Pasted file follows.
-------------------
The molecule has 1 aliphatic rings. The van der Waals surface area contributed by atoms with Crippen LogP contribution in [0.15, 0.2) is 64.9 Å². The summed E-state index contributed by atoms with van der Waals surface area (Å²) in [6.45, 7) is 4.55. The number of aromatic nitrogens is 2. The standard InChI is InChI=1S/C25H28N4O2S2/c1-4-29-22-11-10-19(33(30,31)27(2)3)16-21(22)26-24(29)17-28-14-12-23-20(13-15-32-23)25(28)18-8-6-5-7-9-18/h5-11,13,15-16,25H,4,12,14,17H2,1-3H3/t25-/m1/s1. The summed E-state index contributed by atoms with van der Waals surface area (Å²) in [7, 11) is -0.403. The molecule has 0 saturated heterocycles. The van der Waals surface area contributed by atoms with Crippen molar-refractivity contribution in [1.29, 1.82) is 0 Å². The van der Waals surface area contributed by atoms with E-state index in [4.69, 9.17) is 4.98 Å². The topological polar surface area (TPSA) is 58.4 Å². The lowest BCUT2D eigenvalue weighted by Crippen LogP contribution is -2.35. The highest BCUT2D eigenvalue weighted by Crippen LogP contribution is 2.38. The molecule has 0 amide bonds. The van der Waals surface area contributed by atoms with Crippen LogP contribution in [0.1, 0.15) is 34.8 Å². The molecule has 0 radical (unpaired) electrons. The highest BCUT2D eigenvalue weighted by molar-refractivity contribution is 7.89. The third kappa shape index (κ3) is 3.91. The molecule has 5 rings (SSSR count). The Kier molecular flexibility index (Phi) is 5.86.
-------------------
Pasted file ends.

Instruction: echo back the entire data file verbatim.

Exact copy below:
The molecule has 1 aliphatic rings. The van der Waals surface area contributed by atoms with Crippen LogP contribution in [0.15, 0.2) is 64.9 Å². The summed E-state index contributed by atoms with van der Waals surface area (Å²) in [6.45, 7) is 4.55. The number of aromatic nitrogens is 2. The standard InChI is InChI=1S/C25H28N4O2S2/c1-4-29-22-11-10-19(33(30,31)27(2)3)16-21(22)26-24(29)17-28-14-12-23-20(13-15-32-23)25(28)18-8-6-5-7-9-18/h5-11,13,15-16,25H,4,12,14,17H2,1-3H3/t25-/m1/s1. The summed E-state index contributed by atoms with van der Waals surface area (Å²) in [7, 11) is -0.403. The molecule has 0 saturated heterocycles. The van der Waals surface area contributed by atoms with Crippen molar-refractivity contribution in [1.29, 1.82) is 0 Å². The van der Waals surface area contributed by atoms with E-state index in [4.69, 9.17) is 4.98 Å². The topological polar surface area (TPSA) is 58.4 Å². The lowest BCUT2D eigenvalue weighted by Crippen LogP contribution is -2.35. The highest BCUT2D eigenvalue weighted by Crippen LogP contribution is 2.38. The molecule has 0 amide bonds. The van der Waals surface area contributed by atoms with Crippen LogP contribution in [0.1, 0.15) is 34.8 Å². The molecule has 0 radical (unpaired) electrons. The highest BCUT2D eigenvalue weighted by molar-refractivity contribution is 7.89. The third kappa shape index (κ3) is 3.91. The molecule has 5 rings (SSSR count). The Kier molecular flexibility index (Phi) is 5.86.